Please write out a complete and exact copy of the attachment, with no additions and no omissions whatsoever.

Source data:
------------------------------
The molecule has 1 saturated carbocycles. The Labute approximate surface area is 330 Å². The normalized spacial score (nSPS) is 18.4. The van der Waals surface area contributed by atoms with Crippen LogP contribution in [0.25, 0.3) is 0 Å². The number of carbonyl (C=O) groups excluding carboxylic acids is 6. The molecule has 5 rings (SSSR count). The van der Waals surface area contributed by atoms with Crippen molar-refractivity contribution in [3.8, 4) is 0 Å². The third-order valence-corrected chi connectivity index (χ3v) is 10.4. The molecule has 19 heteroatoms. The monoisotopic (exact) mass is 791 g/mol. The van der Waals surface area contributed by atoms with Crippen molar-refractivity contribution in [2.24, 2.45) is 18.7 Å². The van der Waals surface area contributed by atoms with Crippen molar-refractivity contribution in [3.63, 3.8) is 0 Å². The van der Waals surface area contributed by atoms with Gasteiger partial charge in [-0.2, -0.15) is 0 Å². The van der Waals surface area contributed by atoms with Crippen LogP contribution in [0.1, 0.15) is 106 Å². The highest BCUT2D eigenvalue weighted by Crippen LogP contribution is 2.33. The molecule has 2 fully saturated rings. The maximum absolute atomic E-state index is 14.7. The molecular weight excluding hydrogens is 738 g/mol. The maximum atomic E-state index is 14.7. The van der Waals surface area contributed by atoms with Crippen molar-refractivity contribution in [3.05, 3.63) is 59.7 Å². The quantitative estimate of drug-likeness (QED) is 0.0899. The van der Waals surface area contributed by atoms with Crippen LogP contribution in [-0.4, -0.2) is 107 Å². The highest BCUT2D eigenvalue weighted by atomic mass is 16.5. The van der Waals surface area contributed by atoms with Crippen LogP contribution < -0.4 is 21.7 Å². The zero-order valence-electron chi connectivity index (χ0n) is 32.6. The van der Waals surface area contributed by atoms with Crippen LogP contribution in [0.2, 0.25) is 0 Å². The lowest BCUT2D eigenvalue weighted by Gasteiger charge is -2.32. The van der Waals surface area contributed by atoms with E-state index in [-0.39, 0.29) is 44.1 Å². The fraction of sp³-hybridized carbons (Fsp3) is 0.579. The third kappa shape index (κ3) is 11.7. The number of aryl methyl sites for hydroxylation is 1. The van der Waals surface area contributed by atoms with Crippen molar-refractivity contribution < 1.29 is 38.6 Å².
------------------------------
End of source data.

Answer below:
The molecule has 1 saturated carbocycles. The Labute approximate surface area is 330 Å². The normalized spacial score (nSPS) is 18.4. The van der Waals surface area contributed by atoms with Crippen LogP contribution in [0.25, 0.3) is 0 Å². The number of carbonyl (C=O) groups excluding carboxylic acids is 6. The molecule has 5 rings (SSSR count). The van der Waals surface area contributed by atoms with Crippen molar-refractivity contribution in [3.8, 4) is 0 Å². The third-order valence-corrected chi connectivity index (χ3v) is 10.4. The molecule has 19 heteroatoms. The monoisotopic (exact) mass is 791 g/mol. The van der Waals surface area contributed by atoms with Crippen molar-refractivity contribution in [2.24, 2.45) is 18.7 Å². The van der Waals surface area contributed by atoms with Crippen molar-refractivity contribution in [3.63, 3.8) is 0 Å². The van der Waals surface area contributed by atoms with Gasteiger partial charge in [-0.2, -0.15) is 0 Å². The van der Waals surface area contributed by atoms with Crippen LogP contribution in [0.1, 0.15) is 106 Å². The highest BCUT2D eigenvalue weighted by Crippen LogP contribution is 2.33. The molecule has 2 fully saturated rings. The maximum absolute atomic E-state index is 14.7. The molecular weight excluding hydrogens is 738 g/mol. The maximum atomic E-state index is 14.7. The van der Waals surface area contributed by atoms with Crippen molar-refractivity contribution in [3.05, 3.63) is 59.7 Å². The quantitative estimate of drug-likeness (QED) is 0.0899. The van der Waals surface area contributed by atoms with Crippen LogP contribution in [-0.4, -0.2) is 107 Å². The highest BCUT2D eigenvalue weighted by atomic mass is 16.5. The van der Waals surface area contributed by atoms with Crippen LogP contribution < -0.4 is 21.7 Å². The zero-order valence-electron chi connectivity index (χ0n) is 32.6. The van der Waals surface area contributed by atoms with Crippen LogP contribution in [0.2, 0.25) is 0 Å². The lowest BCUT2D eigenvalue weighted by Gasteiger charge is -2.32. The van der Waals surface area contributed by atoms with E-state index in [-0.39, 0.29) is 44.1 Å². The fraction of sp³-hybridized carbons (Fsp3) is 0.579. The third kappa shape index (κ3) is 11.7. The number of aryl methyl sites for hydroxylation is 1. The van der Waals surface area contributed by atoms with Crippen molar-refractivity contribution < 1.29 is 38.6 Å².